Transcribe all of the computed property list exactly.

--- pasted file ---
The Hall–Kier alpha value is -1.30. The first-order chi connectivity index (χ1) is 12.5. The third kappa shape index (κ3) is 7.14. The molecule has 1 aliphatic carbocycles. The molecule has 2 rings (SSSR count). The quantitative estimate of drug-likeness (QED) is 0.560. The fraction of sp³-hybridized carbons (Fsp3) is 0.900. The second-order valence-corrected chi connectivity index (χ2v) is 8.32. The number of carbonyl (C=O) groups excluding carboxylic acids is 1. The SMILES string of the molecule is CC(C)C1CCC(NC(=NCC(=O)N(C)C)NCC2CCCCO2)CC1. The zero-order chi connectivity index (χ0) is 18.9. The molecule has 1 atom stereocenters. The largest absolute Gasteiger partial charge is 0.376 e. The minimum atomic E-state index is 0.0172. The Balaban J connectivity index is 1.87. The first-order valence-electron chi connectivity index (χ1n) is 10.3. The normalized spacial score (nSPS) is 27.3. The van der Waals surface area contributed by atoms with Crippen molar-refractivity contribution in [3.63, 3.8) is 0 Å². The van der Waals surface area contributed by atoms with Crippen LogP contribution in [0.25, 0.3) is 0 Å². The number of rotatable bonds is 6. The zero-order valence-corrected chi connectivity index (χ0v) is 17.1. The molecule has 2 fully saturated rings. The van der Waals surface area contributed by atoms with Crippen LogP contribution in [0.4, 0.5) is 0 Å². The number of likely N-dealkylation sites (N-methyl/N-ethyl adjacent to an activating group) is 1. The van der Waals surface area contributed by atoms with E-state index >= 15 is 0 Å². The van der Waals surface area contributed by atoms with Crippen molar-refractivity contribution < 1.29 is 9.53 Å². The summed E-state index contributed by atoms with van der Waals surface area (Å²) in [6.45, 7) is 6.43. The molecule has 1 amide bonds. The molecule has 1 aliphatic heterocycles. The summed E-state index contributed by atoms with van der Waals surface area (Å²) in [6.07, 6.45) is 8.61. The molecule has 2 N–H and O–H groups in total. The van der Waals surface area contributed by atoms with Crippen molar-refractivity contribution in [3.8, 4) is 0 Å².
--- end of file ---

The Hall–Kier alpha value is -1.30. The first-order chi connectivity index (χ1) is 12.5. The third kappa shape index (κ3) is 7.14. The molecule has 1 aliphatic carbocycles. The molecule has 2 rings (SSSR count). The quantitative estimate of drug-likeness (QED) is 0.560. The fraction of sp³-hybridized carbons (Fsp3) is 0.900. The second-order valence-corrected chi connectivity index (χ2v) is 8.32. The number of carbonyl (C=O) groups excluding carboxylic acids is 1. The SMILES string of the molecule is CC(C)C1CCC(NC(=NCC(=O)N(C)C)NCC2CCCCO2)CC1. The zero-order chi connectivity index (χ0) is 18.9. The molecule has 1 atom stereocenters. The largest absolute Gasteiger partial charge is 0.376 e. The minimum atomic E-state index is 0.0172. The Balaban J connectivity index is 1.87. The first-order valence-electron chi connectivity index (χ1n) is 10.3. The normalized spacial score (nSPS) is 27.3. The van der Waals surface area contributed by atoms with Crippen molar-refractivity contribution in [3.63, 3.8) is 0 Å². The van der Waals surface area contributed by atoms with Crippen LogP contribution in [0.25, 0.3) is 0 Å². The number of rotatable bonds is 6. The zero-order valence-corrected chi connectivity index (χ0v) is 17.1. The molecule has 2 fully saturated rings. The van der Waals surface area contributed by atoms with Crippen LogP contribution in [0.4, 0.5) is 0 Å². The number of likely N-dealkylation sites (N-methyl/N-ethyl adjacent to an activating group) is 1. The van der Waals surface area contributed by atoms with E-state index >= 15 is 0 Å². The van der Waals surface area contributed by atoms with Crippen molar-refractivity contribution < 1.29 is 9.53 Å². The summed E-state index contributed by atoms with van der Waals surface area (Å²) in [6.45, 7) is 6.43. The molecule has 1 amide bonds. The molecule has 1 aliphatic heterocycles. The summed E-state index contributed by atoms with van der Waals surface area (Å²) in [6.07, 6.45) is 8.61. The molecule has 2 N–H and O–H groups in total. The van der Waals surface area contributed by atoms with Crippen molar-refractivity contribution in [3.8, 4) is 0 Å².